BENEFITS OF CHINA’S EXPANSION OF HIGHER EDUCATION: New evidence of the boost to productivity, especially in high-skill industries

The surge in the size of China’s college-educated workforce since the early 2000s is helping Chinese firms to catch up with the technology frontier,... More

GROWTH, TRADE AND WAR: Economic history lessons for today’s global powers

Industrialisation requires the import of natural resources, potentially leading a rising power to trigger war either against a resource-rich country... More

SHIFTING THE TAX BURDEN ONTO FUTURE GENERATIONS: New study of the political economy of deficit bias and immigration

In societies where the share of immigrants and their descendants is growing rapidly, governments will increasingly rely on debt rather than current... More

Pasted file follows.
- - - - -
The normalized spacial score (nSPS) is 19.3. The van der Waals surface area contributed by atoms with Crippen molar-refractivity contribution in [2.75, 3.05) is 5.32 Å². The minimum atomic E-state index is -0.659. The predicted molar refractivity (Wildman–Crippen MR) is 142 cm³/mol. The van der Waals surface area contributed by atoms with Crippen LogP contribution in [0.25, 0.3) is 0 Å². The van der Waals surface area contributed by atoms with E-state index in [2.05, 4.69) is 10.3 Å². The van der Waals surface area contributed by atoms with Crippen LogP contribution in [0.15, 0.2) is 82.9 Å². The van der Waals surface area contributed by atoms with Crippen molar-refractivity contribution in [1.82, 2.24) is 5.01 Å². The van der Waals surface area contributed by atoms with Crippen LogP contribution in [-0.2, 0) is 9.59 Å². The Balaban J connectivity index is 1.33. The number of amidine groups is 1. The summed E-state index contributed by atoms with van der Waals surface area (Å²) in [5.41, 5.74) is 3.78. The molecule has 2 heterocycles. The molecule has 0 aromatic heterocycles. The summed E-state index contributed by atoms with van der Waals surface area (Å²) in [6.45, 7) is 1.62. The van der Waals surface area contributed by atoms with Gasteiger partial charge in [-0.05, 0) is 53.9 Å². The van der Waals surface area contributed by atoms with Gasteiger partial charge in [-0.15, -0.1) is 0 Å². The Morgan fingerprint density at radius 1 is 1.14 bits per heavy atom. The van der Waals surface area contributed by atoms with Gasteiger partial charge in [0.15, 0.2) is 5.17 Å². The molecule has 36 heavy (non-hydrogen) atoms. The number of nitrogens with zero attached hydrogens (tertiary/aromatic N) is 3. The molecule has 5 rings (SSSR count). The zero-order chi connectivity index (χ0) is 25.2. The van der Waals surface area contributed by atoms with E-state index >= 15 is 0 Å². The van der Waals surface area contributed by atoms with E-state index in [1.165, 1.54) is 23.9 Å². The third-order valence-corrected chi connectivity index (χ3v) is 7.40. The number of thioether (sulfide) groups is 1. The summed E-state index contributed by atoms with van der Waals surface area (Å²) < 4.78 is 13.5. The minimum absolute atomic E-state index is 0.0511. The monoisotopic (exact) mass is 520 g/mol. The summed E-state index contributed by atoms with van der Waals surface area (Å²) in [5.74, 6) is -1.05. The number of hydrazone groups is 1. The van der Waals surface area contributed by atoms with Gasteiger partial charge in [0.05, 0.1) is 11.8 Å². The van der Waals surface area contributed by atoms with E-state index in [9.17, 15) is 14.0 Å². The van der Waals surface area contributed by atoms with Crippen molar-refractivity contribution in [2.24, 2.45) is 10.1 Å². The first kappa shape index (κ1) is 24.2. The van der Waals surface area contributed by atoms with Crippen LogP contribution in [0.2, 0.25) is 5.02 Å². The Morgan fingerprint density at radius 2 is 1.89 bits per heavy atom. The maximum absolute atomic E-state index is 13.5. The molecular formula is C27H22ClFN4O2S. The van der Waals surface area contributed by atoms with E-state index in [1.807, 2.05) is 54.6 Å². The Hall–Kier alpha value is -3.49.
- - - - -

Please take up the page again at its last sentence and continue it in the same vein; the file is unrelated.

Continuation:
May 2013

‘ANIMAL SPIRITS’: How the stock market drives unemployment – and what to do about it

The stock market and the unemployment rate are like two drunks walking down the street tied together with a rope, according to Professor Roger Farmer,... More

WHEN ECONOMIC UNCERTAINTY IS HIGH, POLITICIANS BECOME LESS SHORTSIGHTED AND ADOPT POLICIES FOR THE LONG TERM

Periods of high economic uncertainty like the current one are particularly favourable for the adoption of long-term policies, such as fiscal... More

THE IMPACT OF UNEMPLOYMENT INSURANCE ON WAGES